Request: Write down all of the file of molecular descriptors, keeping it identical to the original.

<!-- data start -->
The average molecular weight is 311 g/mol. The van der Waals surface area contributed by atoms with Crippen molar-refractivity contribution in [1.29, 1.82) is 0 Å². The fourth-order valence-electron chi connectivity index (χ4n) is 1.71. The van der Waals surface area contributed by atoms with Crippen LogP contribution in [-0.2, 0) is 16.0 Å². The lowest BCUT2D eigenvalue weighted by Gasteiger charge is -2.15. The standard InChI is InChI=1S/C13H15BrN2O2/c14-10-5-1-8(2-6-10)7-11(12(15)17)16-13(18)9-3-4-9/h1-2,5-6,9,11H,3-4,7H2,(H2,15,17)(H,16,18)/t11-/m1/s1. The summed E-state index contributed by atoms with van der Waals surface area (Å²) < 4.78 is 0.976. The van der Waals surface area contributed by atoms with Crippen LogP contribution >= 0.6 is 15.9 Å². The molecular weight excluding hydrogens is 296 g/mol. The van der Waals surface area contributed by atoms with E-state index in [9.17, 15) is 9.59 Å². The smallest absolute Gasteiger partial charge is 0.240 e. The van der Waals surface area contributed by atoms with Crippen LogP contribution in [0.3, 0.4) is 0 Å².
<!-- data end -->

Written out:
The average molecular weight is 311 g/mol. The van der Waals surface area contributed by atoms with Crippen molar-refractivity contribution in [1.29, 1.82) is 0 Å². The fourth-order valence-electron chi connectivity index (χ4n) is 1.71. The van der Waals surface area contributed by atoms with Crippen LogP contribution in [-0.2, 0) is 16.0 Å². The lowest BCUT2D eigenvalue weighted by Gasteiger charge is -2.15. The standard InChI is InChI=1S/C13H15BrN2O2/c14-10-5-1-8(2-6-10)7-11(12(15)17)16-13(18)9-3-4-9/h1-2,5-6,9,11H,3-4,7H2,(H2,15,17)(H,16,18)/t11-/m1/s1. The summed E-state index contributed by atoms with van der Waals surface area (Å²) < 4.78 is 0.976. The van der Waals surface area contributed by atoms with Crippen LogP contribution >= 0.6 is 15.9 Å². The molecular weight excluding hydrogens is 296 g/mol. The van der Waals surface area contributed by atoms with E-state index in [9.17, 15) is 9.59 Å². The smallest absolute Gasteiger partial charge is 0.240 e. The van der Waals surface area contributed by atoms with Crippen LogP contribution in [0.3, 0.4) is 0 Å².